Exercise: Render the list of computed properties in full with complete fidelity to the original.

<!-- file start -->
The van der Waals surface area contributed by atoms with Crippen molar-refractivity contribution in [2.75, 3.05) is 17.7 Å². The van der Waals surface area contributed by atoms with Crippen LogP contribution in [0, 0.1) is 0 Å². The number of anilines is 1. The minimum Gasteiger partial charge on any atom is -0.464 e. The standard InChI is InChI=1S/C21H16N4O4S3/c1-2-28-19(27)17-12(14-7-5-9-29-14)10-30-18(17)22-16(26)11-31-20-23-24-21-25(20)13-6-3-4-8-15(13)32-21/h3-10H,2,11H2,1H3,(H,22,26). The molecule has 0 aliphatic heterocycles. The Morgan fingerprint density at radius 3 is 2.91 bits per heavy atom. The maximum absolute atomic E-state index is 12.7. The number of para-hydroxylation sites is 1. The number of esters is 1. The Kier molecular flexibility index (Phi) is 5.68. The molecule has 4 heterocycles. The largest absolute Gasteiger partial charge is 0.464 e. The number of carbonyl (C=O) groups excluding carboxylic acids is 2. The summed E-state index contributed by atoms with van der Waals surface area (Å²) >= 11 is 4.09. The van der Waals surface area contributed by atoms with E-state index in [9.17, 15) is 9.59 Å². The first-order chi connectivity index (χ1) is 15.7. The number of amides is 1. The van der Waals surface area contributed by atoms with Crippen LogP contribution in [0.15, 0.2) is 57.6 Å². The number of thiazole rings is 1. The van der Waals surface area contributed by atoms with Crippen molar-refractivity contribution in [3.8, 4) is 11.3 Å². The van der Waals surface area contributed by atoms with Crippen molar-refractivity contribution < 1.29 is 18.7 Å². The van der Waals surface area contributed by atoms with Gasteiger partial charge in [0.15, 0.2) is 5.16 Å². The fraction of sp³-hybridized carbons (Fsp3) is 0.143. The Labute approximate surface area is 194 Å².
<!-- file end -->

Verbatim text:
The van der Waals surface area contributed by atoms with Crippen molar-refractivity contribution in [2.75, 3.05) is 17.7 Å². The van der Waals surface area contributed by atoms with Crippen LogP contribution in [0, 0.1) is 0 Å². The number of anilines is 1. The minimum Gasteiger partial charge on any atom is -0.464 e. The standard InChI is InChI=1S/C21H16N4O4S3/c1-2-28-19(27)17-12(14-7-5-9-29-14)10-30-18(17)22-16(26)11-31-20-23-24-21-25(20)13-6-3-4-8-15(13)32-21/h3-10H,2,11H2,1H3,(H,22,26). The molecule has 0 aliphatic heterocycles. The Morgan fingerprint density at radius 3 is 2.91 bits per heavy atom. The maximum absolute atomic E-state index is 12.7. The number of para-hydroxylation sites is 1. The number of esters is 1. The Kier molecular flexibility index (Phi) is 5.68. The molecule has 4 heterocycles. The largest absolute Gasteiger partial charge is 0.464 e. The number of carbonyl (C=O) groups excluding carboxylic acids is 2. The summed E-state index contributed by atoms with van der Waals surface area (Å²) >= 11 is 4.09. The van der Waals surface area contributed by atoms with E-state index in [9.17, 15) is 9.59 Å². The first-order chi connectivity index (χ1) is 15.7. The number of amides is 1. The van der Waals surface area contributed by atoms with Crippen LogP contribution in [0.15, 0.2) is 57.6 Å². The number of thiazole rings is 1. The van der Waals surface area contributed by atoms with Crippen molar-refractivity contribution in [3.8, 4) is 11.3 Å². The van der Waals surface area contributed by atoms with Crippen molar-refractivity contribution < 1.29 is 18.7 Å². The van der Waals surface area contributed by atoms with Gasteiger partial charge in [0.15, 0.2) is 5.16 Å². The fraction of sp³-hybridized carbons (Fsp3) is 0.143. The Labute approximate surface area is 194 Å².